Letters

Live Free and Die of Boredom

In "Live Free and Die of Boredom" (February), Nick Gillespie suggests that most people will "pay a steep premium to live in more densely populated places where things inevitably cost more money and take more time, where there are more regulations, higher taxes...most of us choose to live under the yoke of economic oppression."

No, most of us choose to stay employed. When we graduate from college, we search nationwide to find anyone willing to hire someone with no professional experience. After three to five years, assuming our specialty is not too obscure, we may have the luxury of choosing some particular major metropolitan area in which to relocate. Beyond that, our choice of residence is only to choose a neighborhood within that metropolitan area based on some sort of balance of price, safety, and commute time.

Bruce Hamilton
Redondo Beach, CA

Crime-Friendly Neighborhoods

Thanks for publishing the eye-opening "Crime-Friendly Neighborhoods" (February). History points to the securest forms of neighborhoods. In ancient and medieval times, urban residents made up for the lack of a reliable police force by building homes with walled courtyards. With the front gate closed, the family house became a fortress. A walk through Beijing's hutong neighborhoods (before they were made multifamily during the Communist era) or even a stroll through New Orleans' French Quarter grants one a view of this design style.

Tim Hammack
Saint Charles, MO

Stephen Town and Randall O'Toole assert that the safest neighborhoods are dominated by cul-de-sacs that are as isolated as possible from stores and from other streets, implying that any neighborhood in which residents can walk anywhere at all is "custom made for easy crime" because of the possible influx of strangers.

But the experiment of imprisoning residents in order to protect them has been tried in the American Sun Belt, with dismal results. In my former hometown of Atlanta, the traditional street grid disappears about two or three miles from downtown, to be replaced by a maze of cul-de-sacs. Yet in 2002 Atlanta had 1,964 burglaries per 100,000 people--more than five times as many as New York City, and more than twice as many as San Francisco. (I focus on burglaries because that crime is most likely to occur inside a house, and thus most likely to be connected to street design and land use.)

Atlanta's suburbs have tried similar techniques with equally dismal results. According to a Smart Growth America survey, Atlanta has the third lowest "street connectivity" score in America --that is, its streets do not connect with each other, just as O'Toole would like. Yet the region boasted 924 burglaries per 100,000 people in 2003--more than twice as many as in New York City, the region with the highest level of street connectivity for which 2003 regional crime statistics are available. Rochester and Syracuse, the two most cul-de-sac�dominated regions in America, also have burglary rates higher than the New York metropolitan area.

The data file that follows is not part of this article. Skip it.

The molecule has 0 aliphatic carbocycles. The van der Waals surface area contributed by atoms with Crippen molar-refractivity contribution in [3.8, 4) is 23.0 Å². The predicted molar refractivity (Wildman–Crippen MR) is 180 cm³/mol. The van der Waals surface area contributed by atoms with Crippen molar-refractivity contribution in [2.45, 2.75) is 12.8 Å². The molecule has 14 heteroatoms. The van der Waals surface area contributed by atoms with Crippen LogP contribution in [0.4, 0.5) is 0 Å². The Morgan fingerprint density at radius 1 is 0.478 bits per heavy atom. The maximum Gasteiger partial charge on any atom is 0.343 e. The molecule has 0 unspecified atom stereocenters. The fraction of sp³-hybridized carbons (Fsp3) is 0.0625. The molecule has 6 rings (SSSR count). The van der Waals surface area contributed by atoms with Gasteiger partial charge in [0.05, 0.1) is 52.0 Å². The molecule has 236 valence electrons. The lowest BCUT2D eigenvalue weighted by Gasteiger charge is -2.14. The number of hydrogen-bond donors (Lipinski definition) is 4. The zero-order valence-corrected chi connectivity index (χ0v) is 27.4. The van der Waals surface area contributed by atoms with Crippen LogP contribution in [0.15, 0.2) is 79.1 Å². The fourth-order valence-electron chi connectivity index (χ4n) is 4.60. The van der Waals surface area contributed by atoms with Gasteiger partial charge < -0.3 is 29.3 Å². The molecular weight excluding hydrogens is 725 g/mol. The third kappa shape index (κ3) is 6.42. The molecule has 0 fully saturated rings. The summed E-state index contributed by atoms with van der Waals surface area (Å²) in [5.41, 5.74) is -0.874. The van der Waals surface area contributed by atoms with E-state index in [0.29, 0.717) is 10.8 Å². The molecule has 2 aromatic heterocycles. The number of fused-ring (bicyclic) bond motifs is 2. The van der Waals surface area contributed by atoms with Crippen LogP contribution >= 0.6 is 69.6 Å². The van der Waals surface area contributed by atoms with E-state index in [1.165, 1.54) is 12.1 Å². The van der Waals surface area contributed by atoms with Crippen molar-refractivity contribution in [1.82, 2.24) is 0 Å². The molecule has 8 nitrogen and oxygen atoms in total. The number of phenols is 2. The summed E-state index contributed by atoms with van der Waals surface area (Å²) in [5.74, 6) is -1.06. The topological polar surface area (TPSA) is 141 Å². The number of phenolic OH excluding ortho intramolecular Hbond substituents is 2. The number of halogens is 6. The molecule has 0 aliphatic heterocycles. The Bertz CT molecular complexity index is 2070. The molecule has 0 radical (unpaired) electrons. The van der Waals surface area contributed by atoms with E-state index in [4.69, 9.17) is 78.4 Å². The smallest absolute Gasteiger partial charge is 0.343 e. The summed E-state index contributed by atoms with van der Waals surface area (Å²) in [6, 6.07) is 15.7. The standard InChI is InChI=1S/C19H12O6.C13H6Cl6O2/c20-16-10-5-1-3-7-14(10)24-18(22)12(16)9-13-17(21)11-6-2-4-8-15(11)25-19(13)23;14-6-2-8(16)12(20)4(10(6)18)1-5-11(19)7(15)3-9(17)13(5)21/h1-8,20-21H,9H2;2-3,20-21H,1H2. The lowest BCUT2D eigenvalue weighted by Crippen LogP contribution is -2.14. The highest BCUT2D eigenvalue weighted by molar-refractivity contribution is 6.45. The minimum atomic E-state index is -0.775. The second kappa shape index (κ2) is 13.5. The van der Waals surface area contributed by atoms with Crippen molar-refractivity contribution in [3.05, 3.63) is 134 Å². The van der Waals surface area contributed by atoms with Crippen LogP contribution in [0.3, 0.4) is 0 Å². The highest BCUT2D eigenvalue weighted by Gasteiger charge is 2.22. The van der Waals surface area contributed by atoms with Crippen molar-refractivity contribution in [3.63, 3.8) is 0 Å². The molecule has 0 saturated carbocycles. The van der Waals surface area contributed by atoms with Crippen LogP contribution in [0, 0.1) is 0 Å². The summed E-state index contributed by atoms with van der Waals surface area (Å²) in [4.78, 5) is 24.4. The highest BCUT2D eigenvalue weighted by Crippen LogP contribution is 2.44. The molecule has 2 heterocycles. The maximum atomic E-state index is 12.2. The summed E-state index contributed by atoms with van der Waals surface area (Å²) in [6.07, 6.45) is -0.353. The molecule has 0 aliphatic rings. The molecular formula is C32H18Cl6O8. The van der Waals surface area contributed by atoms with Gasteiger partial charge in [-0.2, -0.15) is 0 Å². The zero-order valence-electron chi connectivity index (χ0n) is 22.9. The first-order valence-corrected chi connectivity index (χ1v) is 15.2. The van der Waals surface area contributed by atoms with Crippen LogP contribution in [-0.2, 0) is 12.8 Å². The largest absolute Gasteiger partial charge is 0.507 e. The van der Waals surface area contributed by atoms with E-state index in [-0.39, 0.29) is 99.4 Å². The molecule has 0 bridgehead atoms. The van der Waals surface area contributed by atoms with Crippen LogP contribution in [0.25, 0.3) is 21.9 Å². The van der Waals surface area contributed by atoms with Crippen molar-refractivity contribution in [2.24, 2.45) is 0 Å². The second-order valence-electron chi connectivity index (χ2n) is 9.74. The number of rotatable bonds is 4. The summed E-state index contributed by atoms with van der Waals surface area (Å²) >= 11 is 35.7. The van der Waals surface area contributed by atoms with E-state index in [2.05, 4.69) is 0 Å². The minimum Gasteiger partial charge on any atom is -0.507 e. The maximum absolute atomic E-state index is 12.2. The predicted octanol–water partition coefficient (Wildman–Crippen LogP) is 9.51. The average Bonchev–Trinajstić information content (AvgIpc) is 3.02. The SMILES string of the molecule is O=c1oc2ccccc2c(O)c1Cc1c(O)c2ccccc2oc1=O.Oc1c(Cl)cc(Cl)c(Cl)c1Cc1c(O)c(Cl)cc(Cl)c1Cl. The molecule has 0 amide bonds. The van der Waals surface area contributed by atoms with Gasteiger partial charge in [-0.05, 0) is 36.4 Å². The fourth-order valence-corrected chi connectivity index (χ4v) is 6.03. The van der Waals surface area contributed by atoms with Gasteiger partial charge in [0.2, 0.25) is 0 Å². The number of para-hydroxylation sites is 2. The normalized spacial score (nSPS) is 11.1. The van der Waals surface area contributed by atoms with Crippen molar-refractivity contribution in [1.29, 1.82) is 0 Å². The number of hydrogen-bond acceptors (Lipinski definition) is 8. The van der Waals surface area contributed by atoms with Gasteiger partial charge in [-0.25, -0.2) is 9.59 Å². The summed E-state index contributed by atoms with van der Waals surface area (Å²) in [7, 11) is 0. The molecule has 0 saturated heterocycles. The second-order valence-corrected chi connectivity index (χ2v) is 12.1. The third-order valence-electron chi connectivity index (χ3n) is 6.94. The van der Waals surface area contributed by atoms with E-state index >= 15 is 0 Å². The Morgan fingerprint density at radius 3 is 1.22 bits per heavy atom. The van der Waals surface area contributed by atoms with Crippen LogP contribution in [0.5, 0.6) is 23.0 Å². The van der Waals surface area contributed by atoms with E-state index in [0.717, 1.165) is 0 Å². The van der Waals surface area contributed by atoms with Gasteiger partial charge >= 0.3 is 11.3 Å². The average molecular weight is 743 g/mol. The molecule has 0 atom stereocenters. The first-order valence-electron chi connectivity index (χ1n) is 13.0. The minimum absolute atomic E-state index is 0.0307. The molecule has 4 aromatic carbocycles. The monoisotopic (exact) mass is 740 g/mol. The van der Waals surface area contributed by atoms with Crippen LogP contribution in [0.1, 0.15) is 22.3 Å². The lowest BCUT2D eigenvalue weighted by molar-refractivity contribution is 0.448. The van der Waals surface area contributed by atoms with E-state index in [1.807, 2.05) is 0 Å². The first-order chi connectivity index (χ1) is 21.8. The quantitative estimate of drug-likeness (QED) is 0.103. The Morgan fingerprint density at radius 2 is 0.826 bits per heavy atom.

Segregating housing from commerce is no panacea either. The three regions with the lowest mix-use levels are Raleigh (854 burglaries/100,000), Greensboro (1,198/100,000) and Riverside (853/100,000)--all more burglary-prone than the national average of 757 burglaries per 100,000 people. By contrast, the three most mixed-use areas for which crime statistics were available (Providence, Allentown, and Oxnard) all had fewer than 600 burglaries per 100,000 people.

To be sure, regional crime statistics include a wide variety of neighborhoods. But plenty of small suburbs have a vibrant, mixed-use core and extremely low crime rates. For example, East Aurora, New York, is dominated by a gridded 19th-century downtown, yet it had fewer than 150 burglaries per 100,000 people (20 in a town with just under 14,000 residents).

These neighborhoods are, admittedly, high-income enclaves. But how do they stay that way? If East Aurora�style urbanism were so inherently undesirable, high-income people would stop living there.

Michael Lewyn
Visiting Associate Professor
Southern Illinois University School of Law
Carbondale, IL

Randal O'Toole and Stephen Town contend that community designs by New Urbanists "almost invariably increase crime." Yet their 3,000-word article fails to mention a single New Urbanist community in the U.S. that has increased crime. Since nearly 500 sizable New Urbanist communities are under construction or built in the U.S.--far more than in Britain or any other country--why couldn't the authors come up with a single example, let alone enough examples or studies to lend credence to their theories? The New Urbanism, after all, began in the U.S. more than 20 years ago.

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